This opinion will be unpublished and
may not be cited except as provided by
Minn. Stat. § 480A.08, subd. 3 (2004).
IN COURT OF APPEALS
Filed August 15, 2006
Ramsey County District Court
File No. C1-05-8336
Christopher K. Wachtler, Collins, Buckley, Sauntry & Haugh, P.L.L.P., W-1100 First Bank Building, 332 Minnesota Street, St. Paul, MN 55101 (for appellant)
Considered and decided by Halbrooks, Presiding Judge; Peterson, Judge; and Minge, Judge.
U N P U B L I S H E D O P I N I O N
In this appeal from an order denying a motion for a temporary injunction and dismissing the complaint for lack of standing, appellant argues that the district court abused its discretion in denying a temporary injunction and erred in determining that appellant does not have standing to seek injunctive relief. We affirm.
The federation brought an action against the city seeking (1) a declaration that using the qualifications-rating process for the Fire Dispatcher I position violates civil-service rules and the St. Paul City Charter because it does not provide an objective method for scoring applicants; and (2) an injunction against using the qualifications-rating process to make any promotions. The federation moved for a temporary injunction, and the city agreed to delay any scoring of the pending examination until the district court could hear and determine the motion. The district court denied the federation’s motion and dismissed its complaint for lack of standing. This appeal follows.
D E C I S I O N
argues that the district court erred in concluding that the federation does not
have standing to bring its action. “The
reviewing court considers de novo the question of standing, as an aspect of
party has standing if (1) the legislature has conferred standing by statute, or
(2) a party has suffered ‘injury-in-fact.’”
The federation argues that it has standing because if the qualifications-rating process is used to make promotions, its members will suffer adverse employment consequences. But the federation’s argument is based on injury that someone will suffer if the qualifications-rating process is implemented and promotions are made; it is not based on an injury that any identified member will suffer. Because no promotion has been made, no identified federation member has been injured by the qualifications-rating process.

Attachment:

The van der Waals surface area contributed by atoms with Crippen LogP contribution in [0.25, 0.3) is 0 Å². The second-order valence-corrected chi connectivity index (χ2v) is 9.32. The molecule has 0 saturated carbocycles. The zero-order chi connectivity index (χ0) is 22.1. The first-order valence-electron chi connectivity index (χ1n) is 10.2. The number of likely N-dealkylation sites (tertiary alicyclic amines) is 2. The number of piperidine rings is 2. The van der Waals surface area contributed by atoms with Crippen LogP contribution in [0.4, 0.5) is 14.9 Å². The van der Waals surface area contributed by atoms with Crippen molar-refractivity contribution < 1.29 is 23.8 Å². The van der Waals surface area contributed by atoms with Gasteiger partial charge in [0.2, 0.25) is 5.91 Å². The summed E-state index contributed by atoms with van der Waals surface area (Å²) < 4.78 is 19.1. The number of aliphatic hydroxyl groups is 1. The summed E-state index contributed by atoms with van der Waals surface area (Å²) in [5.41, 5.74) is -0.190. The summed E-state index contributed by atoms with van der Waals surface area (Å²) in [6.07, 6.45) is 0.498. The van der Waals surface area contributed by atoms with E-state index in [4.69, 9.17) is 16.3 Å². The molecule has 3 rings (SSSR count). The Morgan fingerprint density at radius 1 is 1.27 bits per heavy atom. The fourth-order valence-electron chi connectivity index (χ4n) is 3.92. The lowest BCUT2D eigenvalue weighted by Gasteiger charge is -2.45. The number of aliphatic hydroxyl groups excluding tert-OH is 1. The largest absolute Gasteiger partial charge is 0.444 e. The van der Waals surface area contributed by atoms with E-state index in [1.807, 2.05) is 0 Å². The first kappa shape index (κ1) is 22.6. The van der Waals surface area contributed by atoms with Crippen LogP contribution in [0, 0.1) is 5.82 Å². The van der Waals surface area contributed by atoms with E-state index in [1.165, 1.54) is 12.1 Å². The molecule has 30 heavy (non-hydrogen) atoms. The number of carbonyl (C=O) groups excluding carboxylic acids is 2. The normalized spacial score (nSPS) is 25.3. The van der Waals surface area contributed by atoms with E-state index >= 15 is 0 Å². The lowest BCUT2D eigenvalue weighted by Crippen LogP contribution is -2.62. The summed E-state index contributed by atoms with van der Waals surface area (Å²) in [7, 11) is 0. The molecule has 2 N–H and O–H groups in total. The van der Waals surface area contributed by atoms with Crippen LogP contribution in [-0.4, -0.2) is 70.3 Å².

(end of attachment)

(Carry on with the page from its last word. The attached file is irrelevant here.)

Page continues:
Warth v. Seldin, 422
The association must allege that its members, or any one of them, are suffering immediate or threatened injury as a result of the challenged action of the sort that would make out a justiciable case had the members themselves brought suit. . . . [S]o long as the nature of the claim and of the relief sought does not make the individual participation of each injured party indispensable to proper resolution of the cause, the association may be an appropriate representative of its members, entitled to invoke the court’s jurisdiction.
the Minnesota Supreme Court has recognized, Warth
relaxes requirements for associational standing when equitable relief is sought. Philip
Morris, 551 N.W.2d at 498. The
federation is seeking equitable relief.
But even under the relaxed requirements in Warth, an association “can have standing as the representative of
its members only if it has alleged facts sufficient to make out a case or
controversy had the members themselves brought suit.” Warth,
at 516, 95
The district court did not err in concluding that the federation does not have standing to sue and dismissing the federation’s suit. Because the district court did not err in dismissing the suit, it is not necessary for us to address whether the district court erred in denying an injunction.
 The federation
appealed from the order denying the motion for temporary injunction and dismissing
the action. After the appeal was taken,
judgment dismissing the action was entered.
The city argues that the proper appeal was from the judgment. But the supreme court has held that when an
action is dismissed for lack of jurisdiction, the order of dismissal is
appealable. City of